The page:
The Texas Property Code requires smoke detectors in all apartments and other rental units. The Austin Tenant’s Council provides the details of Texas law for the number of detectors required and how tenants can get them installed if they are missing, repaired, or replaced.
At least one smoke detector is required outside of every bedroom. If the bedrooms are all on the same hallway, it is okay to put just one smoke detector in the hallway so it is still in the immediate area of the bedrooms. If one or more bedrooms are on a level above the living and cooking area, the smoke detector for those bedrooms has to be put in the center of the ceiling right above the top of the stairwell. Efficiency units are required to have a single smoke detector.
If smoke detectors are missing when a tenant moves in, they can request the landlord install them, preferably in writing.
It is the landlords responsibility to inspect and test all the smoke detectors when the tenant moves in and whenever the tenant requests an inspection or reports a malfunction. Such a request or report should also be put in writing, even if not required by the lease. However, if the smoke detector is damaged by the tenant or his guests, the landlord doesn’t have to repair or replace the unit unless the tenant gives them the money for the repair or replacement first.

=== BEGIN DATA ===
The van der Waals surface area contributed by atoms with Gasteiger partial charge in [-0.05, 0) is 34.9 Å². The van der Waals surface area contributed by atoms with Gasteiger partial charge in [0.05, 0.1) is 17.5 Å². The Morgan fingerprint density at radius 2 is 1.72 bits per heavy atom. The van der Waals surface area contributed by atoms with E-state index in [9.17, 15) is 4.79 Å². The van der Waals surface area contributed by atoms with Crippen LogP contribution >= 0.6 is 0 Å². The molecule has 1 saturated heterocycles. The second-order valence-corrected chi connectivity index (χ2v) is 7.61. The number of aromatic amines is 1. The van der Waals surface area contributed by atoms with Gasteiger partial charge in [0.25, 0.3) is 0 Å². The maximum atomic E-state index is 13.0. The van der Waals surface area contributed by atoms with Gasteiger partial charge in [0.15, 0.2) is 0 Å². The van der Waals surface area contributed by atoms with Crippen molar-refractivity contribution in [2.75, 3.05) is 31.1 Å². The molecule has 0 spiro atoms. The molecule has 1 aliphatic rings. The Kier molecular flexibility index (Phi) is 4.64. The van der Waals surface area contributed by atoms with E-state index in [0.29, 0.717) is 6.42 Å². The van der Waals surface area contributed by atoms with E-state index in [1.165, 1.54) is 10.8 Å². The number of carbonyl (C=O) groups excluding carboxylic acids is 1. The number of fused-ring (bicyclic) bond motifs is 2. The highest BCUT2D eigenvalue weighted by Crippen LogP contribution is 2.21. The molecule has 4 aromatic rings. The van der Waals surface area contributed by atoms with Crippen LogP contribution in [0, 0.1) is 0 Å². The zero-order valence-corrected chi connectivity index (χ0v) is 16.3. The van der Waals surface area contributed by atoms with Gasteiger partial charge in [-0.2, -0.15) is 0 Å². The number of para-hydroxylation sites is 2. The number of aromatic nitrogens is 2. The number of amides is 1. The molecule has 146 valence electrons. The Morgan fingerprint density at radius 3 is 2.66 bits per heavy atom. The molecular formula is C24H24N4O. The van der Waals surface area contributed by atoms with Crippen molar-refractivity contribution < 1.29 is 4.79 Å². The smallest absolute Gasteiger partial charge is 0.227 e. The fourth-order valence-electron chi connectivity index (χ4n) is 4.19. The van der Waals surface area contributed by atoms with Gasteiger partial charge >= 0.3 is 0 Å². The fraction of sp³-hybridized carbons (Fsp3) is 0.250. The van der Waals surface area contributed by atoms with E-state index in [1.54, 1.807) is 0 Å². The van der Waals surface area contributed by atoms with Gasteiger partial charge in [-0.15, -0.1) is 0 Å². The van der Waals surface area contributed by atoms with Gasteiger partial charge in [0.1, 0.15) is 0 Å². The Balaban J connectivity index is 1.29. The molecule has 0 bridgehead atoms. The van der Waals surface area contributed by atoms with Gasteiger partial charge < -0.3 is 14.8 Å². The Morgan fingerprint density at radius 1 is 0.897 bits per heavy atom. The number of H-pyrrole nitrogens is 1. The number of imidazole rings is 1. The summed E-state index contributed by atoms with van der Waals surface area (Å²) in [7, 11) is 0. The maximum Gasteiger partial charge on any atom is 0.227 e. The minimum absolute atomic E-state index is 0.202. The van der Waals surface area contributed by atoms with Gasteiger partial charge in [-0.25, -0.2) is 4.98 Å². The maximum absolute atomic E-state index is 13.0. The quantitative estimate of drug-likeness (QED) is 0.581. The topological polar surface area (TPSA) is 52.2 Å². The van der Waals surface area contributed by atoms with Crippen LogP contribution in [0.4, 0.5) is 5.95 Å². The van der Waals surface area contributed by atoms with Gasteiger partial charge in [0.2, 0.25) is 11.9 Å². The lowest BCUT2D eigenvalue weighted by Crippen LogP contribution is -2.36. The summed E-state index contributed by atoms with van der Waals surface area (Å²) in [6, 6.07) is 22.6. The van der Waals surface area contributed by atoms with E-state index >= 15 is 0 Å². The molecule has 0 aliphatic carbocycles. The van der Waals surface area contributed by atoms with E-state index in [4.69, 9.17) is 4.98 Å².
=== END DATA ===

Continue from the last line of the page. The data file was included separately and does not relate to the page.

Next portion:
The Tenant can take the landlord to court and/or terminate the lease and move out if the landlord won’t put in a smoke detector, or inspect or repair one, within a week of getting a written request.
A tenant can be held responsible for any damages that result from a non-working smoke detector if a tenant doesn’t replace the battery in a smoke detector, or intentionally disconnects or damages a smoke detector.
The tenant has to be current on rent before requesting installation, testing or repair of a smoke detector; if either party files suit in court just to “harass the other party”, they can be fined a civil penalty of one month’s rent plus $100, plus lawyer’s fees and court costs; the tenant is unable to give up the right to a smoke detector, even in the lease; it is the tenant’s job to replace batteries if the smoke detector was working when they moved in; and finally, if required by a hearing-impaired resident, the tenant can request a smoke detector that is capable of alerting a hearing-impaired person in the bedrooms it serves.